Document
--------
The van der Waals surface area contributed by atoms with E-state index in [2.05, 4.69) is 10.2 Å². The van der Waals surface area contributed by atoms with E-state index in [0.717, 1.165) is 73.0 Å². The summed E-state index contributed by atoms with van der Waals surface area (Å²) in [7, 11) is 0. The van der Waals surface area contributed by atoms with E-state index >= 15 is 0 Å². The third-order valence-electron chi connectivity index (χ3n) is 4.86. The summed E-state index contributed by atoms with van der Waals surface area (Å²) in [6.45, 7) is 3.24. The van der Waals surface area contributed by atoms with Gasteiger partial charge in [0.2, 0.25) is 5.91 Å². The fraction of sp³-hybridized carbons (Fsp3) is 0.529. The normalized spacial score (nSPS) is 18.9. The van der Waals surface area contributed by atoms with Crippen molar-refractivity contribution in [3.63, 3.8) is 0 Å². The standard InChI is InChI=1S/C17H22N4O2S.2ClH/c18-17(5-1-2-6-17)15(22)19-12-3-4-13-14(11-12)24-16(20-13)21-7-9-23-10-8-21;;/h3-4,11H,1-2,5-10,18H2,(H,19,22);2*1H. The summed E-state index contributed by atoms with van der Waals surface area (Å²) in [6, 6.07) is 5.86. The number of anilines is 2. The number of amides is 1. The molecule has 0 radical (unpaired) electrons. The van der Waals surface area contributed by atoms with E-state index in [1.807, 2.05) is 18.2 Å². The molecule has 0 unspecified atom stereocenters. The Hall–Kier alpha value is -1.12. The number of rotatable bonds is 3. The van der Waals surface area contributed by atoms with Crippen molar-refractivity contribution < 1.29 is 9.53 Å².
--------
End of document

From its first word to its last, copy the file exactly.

The van der Waals surface area contributed by atoms with E-state index in [2.05, 4.69) is 10.2 Å². The van der Waals surface area contributed by atoms with E-state index in [0.717, 1.165) is 73.0 Å². The summed E-state index contributed by atoms with van der Waals surface area (Å²) in [7, 11) is 0. The van der Waals surface area contributed by atoms with E-state index >= 15 is 0 Å². The third-order valence-electron chi connectivity index (χ3n) is 4.86. The summed E-state index contributed by atoms with van der Waals surface area (Å²) in [6.45, 7) is 3.24. The van der Waals surface area contributed by atoms with Gasteiger partial charge in [0.2, 0.25) is 5.91 Å². The fraction of sp³-hybridized carbons (Fsp3) is 0.529. The normalized spacial score (nSPS) is 18.9. The van der Waals surface area contributed by atoms with Crippen molar-refractivity contribution in [3.63, 3.8) is 0 Å². The standard InChI is InChI=1S/C17H22N4O2S.2ClH/c18-17(5-1-2-6-17)15(22)19-12-3-4-13-14(11-12)24-16(20-13)21-7-9-23-10-8-21;;/h3-4,11H,1-2,5-10,18H2,(H,19,22);2*1H. The summed E-state index contributed by atoms with van der Waals surface area (Å²) in [6, 6.07) is 5.86. The number of anilines is 2. The number of amides is 1. The molecule has 0 radical (unpaired) electrons. The van der Waals surface area contributed by atoms with E-state index in [1.807, 2.05) is 18.2 Å². The molecule has 0 unspecified atom stereocenters. The Hall–Kier alpha value is -1.12. The number of rotatable bonds is 3. The van der Waals surface area contributed by atoms with Crippen molar-refractivity contribution < 1.29 is 9.53 Å².